Saturday, March 04, 2006
She said she was very impressed with it, that it had a really nice sound. When I told her I had an option to return it, she immediately said "keep it!" She told me it has Jargar steel core strings, "forte" on the lower and "softer" on the uppers. She suggested I might eventually consider gut strings for the lower two, but to keep the uppers. I said I didn't like the A string, but was willing to see if it will break in (the A did sound much better when she played it). If not, I'll just have to buy another brand and try it out until I find what works best on this cello. She just bought a full set of Pisastres ($120). It sounded much brighter, more dynamic than when I last heard it.
She played my cello with her bow first, then mine. My bow didn't produce anywhere near the quality of sound her bow did. I didn't realize how much difference the bow makes. I'm thinking I might go ahead and ask the strings store in California to send me a higher model (in exchange for the $65 backup bow).
We started by playing several of the pieces in the early repertoire that will be played in the upcoming recital. It's tentatively planned for Sunday, May 14 - Mother's Day. The recital will include her students, her husband's, and those of a friend who also teaches violin. Only a handful of cellos, with a viola thrown into our group. We'll play four pieces - and maybe a fifth one.
I played OK on several of today's selections, but on Rigadoon (which I got down pretty good this morning at home) I kept losing my place. Nerves - she said that the better I get with the piece, the easier it will be to play. She pointed out that the Suzuki method differs from the others in that you work on the same pieces until you get very good at them. We will even come back to several of them in later books. Other systems tend to move along quickly, which means that while you end up able to play a lot of pieces you never quite get that good at it.
She liked my bow hold! I told her I struggled to find it and showed her the pictures that I copied and hung on my music stand. My left arm position was pretty good, but still needs a little work. I do need to work on my left hand position over the fingerboard. My pinkie should be held curved above the string - I was reaching out with it, so it was extended straight. The way to fix that was to move the wrist parallel to the forearm, and keep the forearm up.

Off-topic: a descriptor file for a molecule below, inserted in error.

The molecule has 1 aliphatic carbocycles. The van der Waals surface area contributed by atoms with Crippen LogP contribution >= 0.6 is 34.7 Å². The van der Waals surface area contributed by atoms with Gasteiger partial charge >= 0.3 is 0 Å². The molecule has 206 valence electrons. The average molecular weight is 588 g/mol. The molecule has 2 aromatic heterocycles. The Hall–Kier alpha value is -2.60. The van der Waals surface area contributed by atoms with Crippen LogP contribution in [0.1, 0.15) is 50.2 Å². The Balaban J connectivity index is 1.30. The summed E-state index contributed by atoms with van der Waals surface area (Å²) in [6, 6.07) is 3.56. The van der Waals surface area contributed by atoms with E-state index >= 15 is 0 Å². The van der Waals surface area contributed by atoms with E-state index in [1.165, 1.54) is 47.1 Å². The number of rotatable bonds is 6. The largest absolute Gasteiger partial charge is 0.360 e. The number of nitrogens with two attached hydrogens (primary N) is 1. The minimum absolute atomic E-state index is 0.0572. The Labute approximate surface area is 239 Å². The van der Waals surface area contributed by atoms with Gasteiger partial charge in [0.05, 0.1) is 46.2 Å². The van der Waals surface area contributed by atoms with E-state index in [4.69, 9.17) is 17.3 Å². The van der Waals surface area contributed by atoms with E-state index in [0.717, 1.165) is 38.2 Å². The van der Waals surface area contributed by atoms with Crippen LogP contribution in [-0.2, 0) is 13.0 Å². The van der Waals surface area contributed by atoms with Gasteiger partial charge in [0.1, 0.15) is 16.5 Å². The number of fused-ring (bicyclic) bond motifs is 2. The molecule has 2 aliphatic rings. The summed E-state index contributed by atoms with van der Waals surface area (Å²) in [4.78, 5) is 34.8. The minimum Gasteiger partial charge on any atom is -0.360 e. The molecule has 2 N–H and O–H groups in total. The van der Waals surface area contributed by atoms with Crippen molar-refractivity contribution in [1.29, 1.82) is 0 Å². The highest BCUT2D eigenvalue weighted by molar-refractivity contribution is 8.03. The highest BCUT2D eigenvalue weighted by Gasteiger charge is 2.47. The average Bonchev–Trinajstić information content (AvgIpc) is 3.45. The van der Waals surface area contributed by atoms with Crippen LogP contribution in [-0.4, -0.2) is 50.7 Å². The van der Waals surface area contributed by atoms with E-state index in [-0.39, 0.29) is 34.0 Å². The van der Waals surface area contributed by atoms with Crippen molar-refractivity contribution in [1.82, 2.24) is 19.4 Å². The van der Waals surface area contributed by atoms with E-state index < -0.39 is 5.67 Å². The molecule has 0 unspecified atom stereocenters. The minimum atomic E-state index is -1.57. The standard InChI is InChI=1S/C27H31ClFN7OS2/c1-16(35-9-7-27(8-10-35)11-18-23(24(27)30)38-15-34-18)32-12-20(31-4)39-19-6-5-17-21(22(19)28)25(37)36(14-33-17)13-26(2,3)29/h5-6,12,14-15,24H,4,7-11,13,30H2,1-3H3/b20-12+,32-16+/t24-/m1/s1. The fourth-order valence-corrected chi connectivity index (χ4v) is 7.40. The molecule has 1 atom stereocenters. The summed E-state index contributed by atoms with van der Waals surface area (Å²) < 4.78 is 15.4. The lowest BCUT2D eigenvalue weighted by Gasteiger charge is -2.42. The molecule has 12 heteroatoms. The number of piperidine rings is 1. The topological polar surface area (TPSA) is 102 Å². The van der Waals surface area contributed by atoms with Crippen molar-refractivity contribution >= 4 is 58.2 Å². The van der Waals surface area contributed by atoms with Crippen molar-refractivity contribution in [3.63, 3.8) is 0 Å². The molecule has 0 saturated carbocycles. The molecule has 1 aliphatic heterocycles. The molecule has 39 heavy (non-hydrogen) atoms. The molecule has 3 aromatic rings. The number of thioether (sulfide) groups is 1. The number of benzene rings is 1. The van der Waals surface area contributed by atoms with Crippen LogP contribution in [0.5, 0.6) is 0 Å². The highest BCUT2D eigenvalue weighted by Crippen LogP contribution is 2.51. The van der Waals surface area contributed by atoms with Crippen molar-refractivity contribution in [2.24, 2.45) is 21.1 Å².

We talked about making a mental checklist to regularly try to run through while playing - left fingers curled and thumb relaxed, wrist straight, forearm elevated, left shoulder relaxed, jaw relaxed, right shoulder relaxed, bow arm relaxed and pivoting at the elbow, wrist straight, fingers loose while curled over the bow, thumb curled into the frog.
I've got a new exercise to work on that will help me learn to better "feel" the intervals. Spend some time playing fifths, then fourths, and thirds (varying rhythms and tempos - and intervals). At first on neighboring strings bowing both together - double-stopped - (harmonically), and then separately (melodically), using a variety of bowing techniques (e.g., two notes in each direction). Then, eventually I'll play melodic intervals all over the map.
Now I'm starting the extended fourth finger on the second half of the Bach Minuet #2. This involves holding the forefinger in place while sliding the rest of the hand - including the thumb - one semitone out toward the bridge (up the scale). The third finger moves to the harmonic (usually the fourth finger's normal place), and the fourth finger automatically drops into the new note, a half step up. But don't move the forefinger - that would make it a shift, and we're not ready to start shifting, yet...
She cancelled our lesson for the 13th, and it appears I'll have to wait until the 27th for the next one (three weeks). I should be "pretty good" on several more pieces by then. My goal is to play the Bach Minuet #2 clean-through!